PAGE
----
posted on Jun, 23 2004 @ 06:30 PM
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oooooohhhhhh. Nice. Hope they can make it more advanced so there wont be any wars over oil.



posted on Jul, 24 2008 @ 09:27 AM
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reply to post by LuDaCrIs
 


Actually their is one problem with these technologies. Light Propulsion burns the air surrounding the vehicle to produce motion, however, in outer space this wont work.

The second problem is with Newtons law of equal and opposite reaction. If a powerfull laser were to blast say a 100 ton spaceship then earth too would shift marginally.

Any ideas? opinions?



posted on Jul, 24 2008 @ 09:33 AM
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emm noob question,but what is it that propels light? is it because it has no mass?...another thing...since atoms vibrate in the nucleus with strings of energy at different frequencies which determine the property etc of the atom...would it not be possible to send a wavelength of info that changes that vibration to match another ie teleporation except without actually moving...i heard that all atoms are inter connected to the beginning of THIS universe...ie my atoms are linked to the atoms that were created 15/16 billion years ago...so....would the data actually have to be sent to another location....if that location and all other atoms are intertwined? sorry im not a scientist....just curious... and sorry a bit off topic....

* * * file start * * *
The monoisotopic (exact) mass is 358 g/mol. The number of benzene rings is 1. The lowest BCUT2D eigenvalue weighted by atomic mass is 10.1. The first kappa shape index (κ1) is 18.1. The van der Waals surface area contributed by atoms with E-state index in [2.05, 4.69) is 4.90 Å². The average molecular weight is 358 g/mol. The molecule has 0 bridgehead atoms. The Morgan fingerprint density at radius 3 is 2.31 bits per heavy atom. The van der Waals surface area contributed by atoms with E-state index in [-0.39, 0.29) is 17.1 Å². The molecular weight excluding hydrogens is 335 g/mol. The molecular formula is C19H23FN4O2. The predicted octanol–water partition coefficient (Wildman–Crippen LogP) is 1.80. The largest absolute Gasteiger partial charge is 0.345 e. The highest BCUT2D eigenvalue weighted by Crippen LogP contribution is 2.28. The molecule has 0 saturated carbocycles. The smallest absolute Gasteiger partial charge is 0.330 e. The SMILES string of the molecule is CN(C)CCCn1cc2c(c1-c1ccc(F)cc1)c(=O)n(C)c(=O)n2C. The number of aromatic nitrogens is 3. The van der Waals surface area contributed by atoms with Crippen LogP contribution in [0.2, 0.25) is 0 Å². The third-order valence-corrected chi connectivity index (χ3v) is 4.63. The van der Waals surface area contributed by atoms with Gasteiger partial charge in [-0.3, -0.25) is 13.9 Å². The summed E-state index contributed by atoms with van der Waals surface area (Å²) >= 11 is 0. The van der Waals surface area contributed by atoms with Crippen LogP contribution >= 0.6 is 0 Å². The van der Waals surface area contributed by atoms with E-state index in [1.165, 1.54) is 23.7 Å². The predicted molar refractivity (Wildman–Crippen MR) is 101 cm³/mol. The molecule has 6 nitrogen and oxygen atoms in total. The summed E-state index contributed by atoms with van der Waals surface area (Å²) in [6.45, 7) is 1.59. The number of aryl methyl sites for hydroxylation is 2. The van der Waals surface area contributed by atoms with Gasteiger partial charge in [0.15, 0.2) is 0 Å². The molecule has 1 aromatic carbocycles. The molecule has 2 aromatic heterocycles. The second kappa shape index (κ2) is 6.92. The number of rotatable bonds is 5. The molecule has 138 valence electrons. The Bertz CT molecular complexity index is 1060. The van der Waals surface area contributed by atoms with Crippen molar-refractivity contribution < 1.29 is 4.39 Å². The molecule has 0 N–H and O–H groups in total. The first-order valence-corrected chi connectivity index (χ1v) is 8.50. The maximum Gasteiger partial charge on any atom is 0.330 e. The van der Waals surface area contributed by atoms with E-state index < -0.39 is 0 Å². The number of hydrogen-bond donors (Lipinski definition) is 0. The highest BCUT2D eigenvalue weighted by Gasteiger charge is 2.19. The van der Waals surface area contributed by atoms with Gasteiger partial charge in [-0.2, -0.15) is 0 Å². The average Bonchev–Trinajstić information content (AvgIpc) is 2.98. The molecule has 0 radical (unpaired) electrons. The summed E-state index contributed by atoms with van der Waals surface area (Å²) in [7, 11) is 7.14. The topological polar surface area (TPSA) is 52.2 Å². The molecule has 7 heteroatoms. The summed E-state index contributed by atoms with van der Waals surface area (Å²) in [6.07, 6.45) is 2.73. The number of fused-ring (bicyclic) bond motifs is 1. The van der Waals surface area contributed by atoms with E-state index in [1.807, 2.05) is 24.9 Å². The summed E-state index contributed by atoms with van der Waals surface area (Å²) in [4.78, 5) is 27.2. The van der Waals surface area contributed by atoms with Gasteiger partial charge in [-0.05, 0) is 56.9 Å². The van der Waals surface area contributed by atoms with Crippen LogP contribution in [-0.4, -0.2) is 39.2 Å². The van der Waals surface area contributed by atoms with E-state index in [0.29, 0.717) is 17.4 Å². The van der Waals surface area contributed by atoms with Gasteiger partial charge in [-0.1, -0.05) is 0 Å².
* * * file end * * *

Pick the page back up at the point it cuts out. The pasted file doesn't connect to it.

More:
posted on Jul, 24 2008 @ 10:44 AM
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I was reading a paper, that is supposed to be from los alamos on something called a phase propagator. They're special mirrors, that control what is reflected off them, I believe it is electricity being pulsed through some sort of nano material, but im not sure, paper was kind of heavy.

They were discussing the uses of this material in stealth applications, but later discovered it had other possibilities. It reflects the beam of light traveling from your eyes to the object, directly back at your eyes, rendering the object invisible, but they realised that they could reflect a beam of light, back and forth, between 2 of these phase propagators, continuously amplifying off every reflection. This could be built up over time to use as a sustainable energy source, I don't see why it couldn't be used as a form of propulsion, alot of potential energy could be stored through these.

I'll look for the link. I'm pretty sure it was on the living moon website, but I can't find it now, so much to look through lol. If Anyone from over there could send me the link that would be great, ill keep looking though.

EMM

[edit on 24-7-2008 by ElectroMagnetic Multivers]

[edit on 24-7-2008 by ElectroMagnetic Multivers]